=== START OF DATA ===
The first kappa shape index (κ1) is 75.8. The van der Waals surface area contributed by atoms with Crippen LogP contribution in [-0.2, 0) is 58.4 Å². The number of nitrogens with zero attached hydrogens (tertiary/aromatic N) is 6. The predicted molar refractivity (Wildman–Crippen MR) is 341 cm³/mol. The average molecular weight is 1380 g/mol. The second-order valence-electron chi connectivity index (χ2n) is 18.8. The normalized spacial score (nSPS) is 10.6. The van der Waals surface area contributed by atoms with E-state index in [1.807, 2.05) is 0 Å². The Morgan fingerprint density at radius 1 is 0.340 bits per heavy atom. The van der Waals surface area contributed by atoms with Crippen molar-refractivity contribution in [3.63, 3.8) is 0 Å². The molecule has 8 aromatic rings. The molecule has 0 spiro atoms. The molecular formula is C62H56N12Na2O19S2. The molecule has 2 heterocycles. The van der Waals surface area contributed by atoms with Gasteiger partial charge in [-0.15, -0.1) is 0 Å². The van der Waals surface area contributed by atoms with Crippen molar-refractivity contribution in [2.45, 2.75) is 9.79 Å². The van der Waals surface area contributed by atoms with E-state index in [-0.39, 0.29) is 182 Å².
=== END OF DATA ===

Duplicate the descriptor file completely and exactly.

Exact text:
The first kappa shape index (κ1) is 75.8. The van der Waals surface area contributed by atoms with Crippen LogP contribution in [-0.2, 0) is 58.4 Å². The number of nitrogens with zero attached hydrogens (tertiary/aromatic N) is 6. The predicted molar refractivity (Wildman–Crippen MR) is 341 cm³/mol. The average molecular weight is 1380 g/mol. The second-order valence-electron chi connectivity index (χ2n) is 18.8. The normalized spacial score (nSPS) is 10.6. The van der Waals surface area contributed by atoms with E-state index in [1.807, 2.05) is 0 Å². The Morgan fingerprint density at radius 1 is 0.340 bits per heavy atom. The van der Waals surface area contributed by atoms with Crippen molar-refractivity contribution in [3.63, 3.8) is 0 Å². The molecule has 8 aromatic rings. The molecule has 0 spiro atoms. The molecular formula is C62H56N12Na2O19S2. The molecule has 2 heterocycles. The van der Waals surface area contributed by atoms with Gasteiger partial charge in [-0.15, -0.1) is 0 Å². The van der Waals surface area contributed by atoms with Crippen molar-refractivity contribution in [2.45, 2.75) is 9.79 Å². The van der Waals surface area contributed by atoms with E-state index in [-0.39, 0.29) is 182 Å².